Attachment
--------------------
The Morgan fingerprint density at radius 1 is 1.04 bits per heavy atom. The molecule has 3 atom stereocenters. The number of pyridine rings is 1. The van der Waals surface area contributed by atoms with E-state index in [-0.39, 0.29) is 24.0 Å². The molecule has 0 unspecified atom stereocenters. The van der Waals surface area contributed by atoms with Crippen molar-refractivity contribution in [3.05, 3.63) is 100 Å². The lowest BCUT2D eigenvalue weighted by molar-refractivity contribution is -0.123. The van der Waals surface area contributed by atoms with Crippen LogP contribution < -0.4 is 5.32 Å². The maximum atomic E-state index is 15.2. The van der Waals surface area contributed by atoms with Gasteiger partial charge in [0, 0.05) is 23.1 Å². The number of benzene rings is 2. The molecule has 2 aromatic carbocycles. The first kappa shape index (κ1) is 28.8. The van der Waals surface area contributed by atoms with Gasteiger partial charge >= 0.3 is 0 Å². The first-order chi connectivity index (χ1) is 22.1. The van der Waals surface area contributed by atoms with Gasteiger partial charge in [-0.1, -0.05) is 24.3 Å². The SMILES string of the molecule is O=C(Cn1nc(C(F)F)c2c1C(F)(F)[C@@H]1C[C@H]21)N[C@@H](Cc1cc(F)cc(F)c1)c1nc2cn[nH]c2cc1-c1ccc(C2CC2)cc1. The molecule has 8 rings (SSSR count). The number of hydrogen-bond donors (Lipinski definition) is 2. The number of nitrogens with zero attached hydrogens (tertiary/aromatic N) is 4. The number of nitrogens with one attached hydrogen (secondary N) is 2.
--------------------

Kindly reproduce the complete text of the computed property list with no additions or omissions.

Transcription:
The Morgan fingerprint density at radius 1 is 1.04 bits per heavy atom. The molecule has 3 atom stereocenters. The number of pyridine rings is 1. The van der Waals surface area contributed by atoms with E-state index in [-0.39, 0.29) is 24.0 Å². The molecule has 0 unspecified atom stereocenters. The van der Waals surface area contributed by atoms with Crippen molar-refractivity contribution in [3.05, 3.63) is 100 Å². The lowest BCUT2D eigenvalue weighted by molar-refractivity contribution is -0.123. The van der Waals surface area contributed by atoms with Crippen LogP contribution < -0.4 is 5.32 Å². The maximum atomic E-state index is 15.2. The van der Waals surface area contributed by atoms with Gasteiger partial charge in [0, 0.05) is 23.1 Å². The number of benzene rings is 2. The molecule has 2 aromatic carbocycles. The first kappa shape index (κ1) is 28.8. The van der Waals surface area contributed by atoms with Gasteiger partial charge >= 0.3 is 0 Å². The first-order chi connectivity index (χ1) is 22.1. The van der Waals surface area contributed by atoms with Gasteiger partial charge in [-0.1, -0.05) is 24.3 Å². The SMILES string of the molecule is O=C(Cn1nc(C(F)F)c2c1C(F)(F)[C@@H]1C[C@H]21)N[C@@H](Cc1cc(F)cc(F)c1)c1nc2cn[nH]c2cc1-c1ccc(C2CC2)cc1. The molecule has 8 rings (SSSR count). The number of hydrogen-bond donors (Lipinski definition) is 2. The number of nitrogens with zero attached hydrogens (tertiary/aromatic N) is 4. The number of nitrogens with one attached hydrogen (secondary N) is 2.